MacIsaac v. Waste Mgmt. Collection & Recycling, Inc., 134 Cal. App. 4th 1076 (2005)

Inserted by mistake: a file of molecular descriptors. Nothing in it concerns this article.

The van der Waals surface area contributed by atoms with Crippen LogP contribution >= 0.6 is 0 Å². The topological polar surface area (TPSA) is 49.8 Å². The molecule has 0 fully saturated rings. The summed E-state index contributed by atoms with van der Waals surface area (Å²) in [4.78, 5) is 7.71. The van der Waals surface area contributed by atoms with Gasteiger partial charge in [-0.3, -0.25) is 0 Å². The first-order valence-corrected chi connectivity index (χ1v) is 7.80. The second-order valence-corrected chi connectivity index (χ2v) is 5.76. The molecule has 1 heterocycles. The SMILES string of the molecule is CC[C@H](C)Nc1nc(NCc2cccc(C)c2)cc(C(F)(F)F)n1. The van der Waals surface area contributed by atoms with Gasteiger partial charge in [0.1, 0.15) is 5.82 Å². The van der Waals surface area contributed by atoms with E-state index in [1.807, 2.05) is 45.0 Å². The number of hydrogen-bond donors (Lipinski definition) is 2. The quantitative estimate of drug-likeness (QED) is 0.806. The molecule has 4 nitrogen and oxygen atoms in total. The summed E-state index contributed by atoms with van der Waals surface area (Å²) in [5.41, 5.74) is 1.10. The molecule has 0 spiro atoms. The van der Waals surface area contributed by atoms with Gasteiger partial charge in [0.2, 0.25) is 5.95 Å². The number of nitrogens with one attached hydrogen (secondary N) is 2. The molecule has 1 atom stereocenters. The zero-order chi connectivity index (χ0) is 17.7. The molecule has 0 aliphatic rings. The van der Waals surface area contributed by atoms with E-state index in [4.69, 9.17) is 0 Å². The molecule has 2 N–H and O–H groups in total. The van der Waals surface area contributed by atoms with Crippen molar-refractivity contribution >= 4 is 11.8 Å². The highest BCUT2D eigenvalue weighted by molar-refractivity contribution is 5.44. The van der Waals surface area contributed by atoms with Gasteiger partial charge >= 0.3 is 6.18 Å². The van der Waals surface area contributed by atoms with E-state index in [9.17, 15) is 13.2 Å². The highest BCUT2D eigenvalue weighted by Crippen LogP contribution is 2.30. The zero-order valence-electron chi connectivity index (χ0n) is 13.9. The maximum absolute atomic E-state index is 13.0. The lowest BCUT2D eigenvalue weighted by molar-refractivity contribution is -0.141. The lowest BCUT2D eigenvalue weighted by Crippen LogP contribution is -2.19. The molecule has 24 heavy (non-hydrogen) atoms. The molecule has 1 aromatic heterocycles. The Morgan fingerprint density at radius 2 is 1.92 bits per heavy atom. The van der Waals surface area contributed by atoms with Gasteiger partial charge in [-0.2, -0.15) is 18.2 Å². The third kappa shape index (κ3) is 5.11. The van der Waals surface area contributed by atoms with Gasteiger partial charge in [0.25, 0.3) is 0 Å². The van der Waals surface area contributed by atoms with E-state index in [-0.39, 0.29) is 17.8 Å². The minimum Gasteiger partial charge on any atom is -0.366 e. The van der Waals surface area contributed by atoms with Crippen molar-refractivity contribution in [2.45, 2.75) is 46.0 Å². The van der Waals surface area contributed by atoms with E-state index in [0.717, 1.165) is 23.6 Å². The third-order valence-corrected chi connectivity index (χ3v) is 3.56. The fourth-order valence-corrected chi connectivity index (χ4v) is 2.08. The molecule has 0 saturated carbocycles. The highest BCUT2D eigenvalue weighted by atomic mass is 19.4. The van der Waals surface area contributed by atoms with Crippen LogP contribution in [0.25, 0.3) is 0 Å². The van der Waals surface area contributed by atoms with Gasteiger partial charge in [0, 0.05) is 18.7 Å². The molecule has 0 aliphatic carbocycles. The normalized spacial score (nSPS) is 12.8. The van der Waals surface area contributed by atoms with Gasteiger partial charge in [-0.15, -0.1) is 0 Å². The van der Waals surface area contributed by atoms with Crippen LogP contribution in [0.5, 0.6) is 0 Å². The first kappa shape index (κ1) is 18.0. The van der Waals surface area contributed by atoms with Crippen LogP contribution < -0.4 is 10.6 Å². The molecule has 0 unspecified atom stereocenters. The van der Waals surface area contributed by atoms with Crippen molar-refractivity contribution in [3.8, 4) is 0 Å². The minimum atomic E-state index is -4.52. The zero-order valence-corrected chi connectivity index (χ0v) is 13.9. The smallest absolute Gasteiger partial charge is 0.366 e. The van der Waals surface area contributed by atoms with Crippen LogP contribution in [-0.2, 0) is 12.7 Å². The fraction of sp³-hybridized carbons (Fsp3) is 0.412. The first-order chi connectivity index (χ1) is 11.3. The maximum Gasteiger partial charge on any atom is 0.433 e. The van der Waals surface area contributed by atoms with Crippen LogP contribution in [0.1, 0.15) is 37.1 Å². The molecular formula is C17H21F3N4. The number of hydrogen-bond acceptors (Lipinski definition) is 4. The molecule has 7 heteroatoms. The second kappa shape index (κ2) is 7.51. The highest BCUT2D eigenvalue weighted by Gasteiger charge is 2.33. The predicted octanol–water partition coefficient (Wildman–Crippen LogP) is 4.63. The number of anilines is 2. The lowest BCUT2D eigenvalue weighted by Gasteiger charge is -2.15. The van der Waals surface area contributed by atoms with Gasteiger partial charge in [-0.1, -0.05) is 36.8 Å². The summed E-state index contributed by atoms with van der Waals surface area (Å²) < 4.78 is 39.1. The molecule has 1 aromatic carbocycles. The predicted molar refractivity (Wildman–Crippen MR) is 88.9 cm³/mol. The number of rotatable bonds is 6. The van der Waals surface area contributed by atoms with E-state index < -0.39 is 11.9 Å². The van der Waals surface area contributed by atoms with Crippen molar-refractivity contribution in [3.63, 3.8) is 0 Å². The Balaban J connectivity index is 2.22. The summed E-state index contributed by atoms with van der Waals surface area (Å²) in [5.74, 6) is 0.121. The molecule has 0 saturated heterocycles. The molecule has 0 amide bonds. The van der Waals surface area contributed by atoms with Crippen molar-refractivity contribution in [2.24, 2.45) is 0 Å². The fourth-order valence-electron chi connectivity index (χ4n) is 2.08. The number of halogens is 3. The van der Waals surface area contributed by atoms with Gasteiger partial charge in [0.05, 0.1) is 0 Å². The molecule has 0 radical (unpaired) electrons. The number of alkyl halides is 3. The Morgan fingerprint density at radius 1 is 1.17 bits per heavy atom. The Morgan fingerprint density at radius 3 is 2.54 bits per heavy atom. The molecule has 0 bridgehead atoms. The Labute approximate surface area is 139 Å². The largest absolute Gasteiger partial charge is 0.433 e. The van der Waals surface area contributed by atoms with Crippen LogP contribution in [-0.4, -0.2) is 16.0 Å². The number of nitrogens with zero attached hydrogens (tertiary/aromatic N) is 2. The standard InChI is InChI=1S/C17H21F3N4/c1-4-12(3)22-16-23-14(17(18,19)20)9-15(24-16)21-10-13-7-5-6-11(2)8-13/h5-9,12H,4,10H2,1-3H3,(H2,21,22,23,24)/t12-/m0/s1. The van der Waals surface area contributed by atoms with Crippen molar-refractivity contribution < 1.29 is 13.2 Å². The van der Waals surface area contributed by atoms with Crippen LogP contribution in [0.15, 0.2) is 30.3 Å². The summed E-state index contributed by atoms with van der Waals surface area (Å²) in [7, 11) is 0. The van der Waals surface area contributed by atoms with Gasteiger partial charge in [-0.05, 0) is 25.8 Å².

North Bay Disposal Corporation purchased from Empire Waste Management a contract to provide waste disposal services to the City of Santa Rosa. As part of the agreement, Empire Waste transferred to North Bay one mechanic and 41 garbage truck drivers who would drive the same routes for the City, use the same equipment and work the same schedule for the same pay, benefits and seniority rights. After Stanley MacIsaac was laid off (along with 19 other employees) by Empire Waste, he filed a class action lawsuit, claiming the company had violated the California WARN Act by failing to provide him and other similarly situated employees 60 days’ notice of a “layoff.” In its motion for summary judgment, Empire Waste asserted that there had been no “mass layoff” because it had laid off only 20 employees, and the statute applies only to layoffs of 50 or more employees. MacIsaac argued that the 20 laid off Empire Waste employees should be added to the 42 employees who had been transferred to North Bay Disposal for a total of 62 employees affected by the “layoff.” The Court of Appeal affirmed summary judgment in favor of Empire Waste, holding that the 42 transferred employees were not part of a “lay off” within the meaning of the California WARN Act because they continued to perform the same work at the same rates of pay and for the same benefits following the transfer.